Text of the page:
While the “red wave” many Republicans were hoping for didn’t materialize on a national level last night, its effects are being felt on the shores of Huntington Beach. 

Every candidate endorsed by the county Republican Party had a healthy lead in the race for the four open city council seats as of 11:30 p.m. on Election Night, with the closest competition over 7,600 votes behind. 

City attorney Michael Gates, who was also endorsed for reelection by the party, led challenger Scott Field by at over 30% of the 33,000 votes at the end of the night. 

That means Huntington Beach residents might see a much more conservative council moving forward, and an end to many of the fights between the council and city attorney that have dominated the city’s politics over the past year. 

The OC Registrar of Voters is slated to update ballot counts at 5 p.m. Wednesday.

[Read: Battle Between Huntington Beach City Council and Elected Attorney Continues]

Several charter amendments proposed by the last council are on track to be shot down, including limiting the city attorney’s power and opening the door for the council to hire other lawyers when they disagreed with him.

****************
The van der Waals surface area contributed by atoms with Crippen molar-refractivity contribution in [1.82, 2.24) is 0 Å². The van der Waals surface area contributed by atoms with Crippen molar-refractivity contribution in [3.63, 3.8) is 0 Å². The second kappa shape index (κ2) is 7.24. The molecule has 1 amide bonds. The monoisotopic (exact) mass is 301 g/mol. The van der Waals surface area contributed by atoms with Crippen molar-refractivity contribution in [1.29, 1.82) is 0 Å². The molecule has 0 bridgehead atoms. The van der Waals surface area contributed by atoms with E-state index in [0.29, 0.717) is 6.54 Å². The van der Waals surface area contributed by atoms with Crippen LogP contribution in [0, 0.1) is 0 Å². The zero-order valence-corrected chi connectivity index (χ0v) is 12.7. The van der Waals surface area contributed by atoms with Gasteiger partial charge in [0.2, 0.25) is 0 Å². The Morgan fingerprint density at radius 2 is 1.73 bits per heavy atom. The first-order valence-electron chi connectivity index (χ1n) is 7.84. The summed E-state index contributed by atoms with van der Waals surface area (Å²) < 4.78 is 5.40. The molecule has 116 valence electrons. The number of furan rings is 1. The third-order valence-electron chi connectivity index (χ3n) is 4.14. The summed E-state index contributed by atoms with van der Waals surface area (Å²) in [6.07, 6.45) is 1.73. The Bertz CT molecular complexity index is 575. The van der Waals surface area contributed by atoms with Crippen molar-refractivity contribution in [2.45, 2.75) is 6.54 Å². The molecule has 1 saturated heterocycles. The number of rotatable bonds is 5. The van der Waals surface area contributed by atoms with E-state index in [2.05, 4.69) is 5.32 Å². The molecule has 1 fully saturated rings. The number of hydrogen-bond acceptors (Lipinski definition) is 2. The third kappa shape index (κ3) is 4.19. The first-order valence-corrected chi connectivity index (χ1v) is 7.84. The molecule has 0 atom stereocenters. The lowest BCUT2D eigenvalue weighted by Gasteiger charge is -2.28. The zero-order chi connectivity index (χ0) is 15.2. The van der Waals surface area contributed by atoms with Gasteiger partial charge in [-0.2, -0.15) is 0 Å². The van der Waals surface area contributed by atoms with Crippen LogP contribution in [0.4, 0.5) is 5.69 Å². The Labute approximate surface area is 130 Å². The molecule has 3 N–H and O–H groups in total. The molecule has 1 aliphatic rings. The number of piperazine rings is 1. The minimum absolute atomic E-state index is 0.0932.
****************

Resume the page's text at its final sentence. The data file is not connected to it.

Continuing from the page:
Gates campaigned with all the candidates who appear poised to win those seats. 

So far, retired police officer Pat Burns, former state Senator Tony Strickland, and business owners Gracey Van der Mark and Casey McKeon are ahead in the race to be the new majority on the city council, joining current Councilmembers Dan Kalmick, Natalie Moser and Rhonda Bolton. 

The four challengers have regularly appeared at campaign events together, pledging to sue the state over mandated housing requirements, help businesses and implement a 90 day homeless plan. 

It also could spell trouble for the OC Power Authority, the county’s only community choice energy provider the last council joined in 2020. 

[Read: OC’s Clean Power Agency Launches For Homes Next Week: What Does That Mean For You?]

Both Burns and Strickland promised voters they’ll work to push the city out of the agency, while Van der Mark and McKeon haven’t made any official statements on which way they lean on staying in the controversial agency. 

Noah Biesiada is a Voice of OC reporter and corps member with Report for America, a Groundtruth initiative. Contact him at nbiesiada@voiceofoc.org or on Twitter @NBiesiada.

Join the conversation: In lieu of comments, we encourage readers to engage with us across a variety of mediums. Join our Facebook discussion. Message us via our website or staff page. Send us a secure tip. Share your thoughts in a community opinion piece.